Nicole Jordan has been instrumental in bringing together the Los Angeles technology community, and is also well known for her work in helping to promote local startups. This was originally posted on her personal blog.
I’ve had the recent pleasure of hanging with two of my favorite PR pro’s: JoAnn Peach-Cerutti and Vanessa Camones. We’re all cut from the “same PR cloth” and are passionate about re-defining what PR is and how it’s perceived. Also core to these discussions are commiserating over the executives that won’t just let us do our job as it should be done (thankfully not my problem now.) Some are control freaks that can’t extract themselves from marketing details, others think PR is mainly for SEO purposes, there are all kinds. Almost all are guilty for not understanding how you get the most power out of PR.
All three of us over the course of our careers have worked with start-up CEO’s who are bright and ambitious, who come on board the PR train with a mutual understanding that PR takes time. That you should not evaluate success on what happens in the first month alone.
There is always a start-up process when beginning a PR program. There’s messaging, collateral development, media trainings, research, market analysis…so many activities that should be done to set a program up for success. Yet, often these CEO’s become impatient. They look at other companies in their space or that they liken themselves to and, like 5 year-olds say, “but they’re getting covered there. How come so and so didn’t write about us?” And in doing so, lose sight of the bigger PR picture that was agreed upon earlier.
A recent discussion with a marketing friend who’s picking up PR responsibilities at her small start-up shared a story with me.
The measure of a campaign’s success at this company is number of downloads. They’re getting going but are still very much in the start-up stage. Some decent name recognition in SV and LA and built with some solid SEO. Top download number to date was around 400, which isn’t bad, all things considered given what they do and how young they are. The CEO asked my marketing friend to come up with a campaign that drove 10,000 downloads. 10,000. From one campaign.
For companies that are very well adopted, then OK, but even that is an aggressive goal. I mean there’s aim high and then there’s….crazy.
It’s typical. His company is gaining some momentum and he wants more. More, more, more. Which is great to keep the fire in the belly lit but not great if losing sight of the foundation that still needs to be built. You don’t get to the top without building blocks that carry you there.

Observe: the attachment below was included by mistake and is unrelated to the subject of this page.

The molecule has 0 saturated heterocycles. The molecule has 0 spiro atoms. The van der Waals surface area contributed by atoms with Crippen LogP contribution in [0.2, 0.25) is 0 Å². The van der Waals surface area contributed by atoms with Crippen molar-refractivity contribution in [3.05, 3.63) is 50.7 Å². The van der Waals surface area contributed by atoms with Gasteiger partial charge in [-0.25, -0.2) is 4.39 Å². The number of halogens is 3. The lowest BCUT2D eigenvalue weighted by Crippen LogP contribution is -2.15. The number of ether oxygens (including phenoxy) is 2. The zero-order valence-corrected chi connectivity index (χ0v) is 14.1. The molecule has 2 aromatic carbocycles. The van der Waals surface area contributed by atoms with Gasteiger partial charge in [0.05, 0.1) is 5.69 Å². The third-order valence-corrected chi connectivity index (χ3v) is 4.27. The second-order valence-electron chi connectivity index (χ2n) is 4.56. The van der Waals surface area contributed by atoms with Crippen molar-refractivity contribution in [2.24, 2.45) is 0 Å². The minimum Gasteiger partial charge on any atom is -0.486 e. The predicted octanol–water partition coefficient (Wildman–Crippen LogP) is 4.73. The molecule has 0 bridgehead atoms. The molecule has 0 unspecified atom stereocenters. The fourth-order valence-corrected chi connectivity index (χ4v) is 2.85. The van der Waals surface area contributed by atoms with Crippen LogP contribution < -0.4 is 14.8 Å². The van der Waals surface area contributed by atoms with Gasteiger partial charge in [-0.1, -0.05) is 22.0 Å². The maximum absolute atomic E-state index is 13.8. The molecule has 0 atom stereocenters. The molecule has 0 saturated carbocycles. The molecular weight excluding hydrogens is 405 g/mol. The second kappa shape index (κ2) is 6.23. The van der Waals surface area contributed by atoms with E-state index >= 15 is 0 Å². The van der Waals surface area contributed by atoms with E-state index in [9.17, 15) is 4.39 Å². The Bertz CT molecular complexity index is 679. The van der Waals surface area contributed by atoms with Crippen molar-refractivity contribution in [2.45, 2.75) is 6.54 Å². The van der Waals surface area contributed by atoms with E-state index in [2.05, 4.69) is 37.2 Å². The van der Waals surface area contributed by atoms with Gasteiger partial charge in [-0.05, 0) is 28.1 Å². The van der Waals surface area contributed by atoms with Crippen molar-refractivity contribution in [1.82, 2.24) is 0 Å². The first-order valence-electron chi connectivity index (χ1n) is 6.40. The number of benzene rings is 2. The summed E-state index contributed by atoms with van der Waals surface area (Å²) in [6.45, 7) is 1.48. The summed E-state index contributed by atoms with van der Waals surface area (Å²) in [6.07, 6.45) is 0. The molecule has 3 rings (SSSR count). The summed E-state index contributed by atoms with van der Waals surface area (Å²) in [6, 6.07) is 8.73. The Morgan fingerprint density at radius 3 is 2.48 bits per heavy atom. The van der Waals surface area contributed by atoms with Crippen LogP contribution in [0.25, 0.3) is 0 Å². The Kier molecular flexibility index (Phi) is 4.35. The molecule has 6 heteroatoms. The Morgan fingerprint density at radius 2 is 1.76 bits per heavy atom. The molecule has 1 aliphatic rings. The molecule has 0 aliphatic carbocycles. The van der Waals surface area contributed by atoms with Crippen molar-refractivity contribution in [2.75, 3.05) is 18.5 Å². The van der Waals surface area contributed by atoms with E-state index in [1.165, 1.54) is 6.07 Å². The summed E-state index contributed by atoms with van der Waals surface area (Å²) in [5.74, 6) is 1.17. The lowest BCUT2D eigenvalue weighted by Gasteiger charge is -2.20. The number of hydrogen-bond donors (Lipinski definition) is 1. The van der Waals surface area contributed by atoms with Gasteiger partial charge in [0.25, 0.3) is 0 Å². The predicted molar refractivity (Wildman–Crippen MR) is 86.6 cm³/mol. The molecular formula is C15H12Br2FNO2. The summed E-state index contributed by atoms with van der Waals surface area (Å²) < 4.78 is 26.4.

This is a particular challenge for PR and marketing people. Especially PR. Marketing is more tied to lead gen activities. PR is fuzzy. The metrics are largely based on press hits and it’s hard to quantify the slow build of relationships, trust, company story development, and evolving messaging. To name but a few.
If CEO’s really want to view their PR people as partners then they should treat them like such and they’ll get a lot more out of them. The relationship between the executive staff and their PR person is crucial. Through trial and error I’ve learned that being viewed as a peer, a fellow professional, in their eyes results in the ability to have honest conversations about what needs to be done. PR people need to be able to push back and clearly explain why 10,000 downloads is unrealistic at this time. And then offer some building blocks of ideas while setting higher goals that are more realistic.
Look, CEO’s, we understand that you’re excited. And we are too. But, you have to come to terms with the fact that building a truly positive and well-known brand for your company takes time. Show me one company that did it any other way.
So when you do some press briefings and no coverage appears within a few months don’t blame the PR person (unless they’re not following up like they should.) Understand that sometimes building a relationship with the reporter and having the slow build of story development can be the difference between a brief mention after a first meeting versus a feature story about your company. Which one matters more?
The slow build. Try it.
Nicole Jordan is a marketing and PR professional, and also has been instrumental in bringing together the Los Angeles technology community. Nicole’s love for the tech business is genetic. She was born in Mountain View to parents who worked at companies like Fairchild, AMD and a little start-up called Intel. The majority of her career has been in The Valley, jumping in during the late 90’s to work with a number of .coms and then jumping quickly out in 2000 to represent a more stable company, Apple. Her love for all things business, geek tech and digital entertainment have taken her from the Bay Area to New York and now to Los Angeles. Her blog can be found at www.kickingsand.com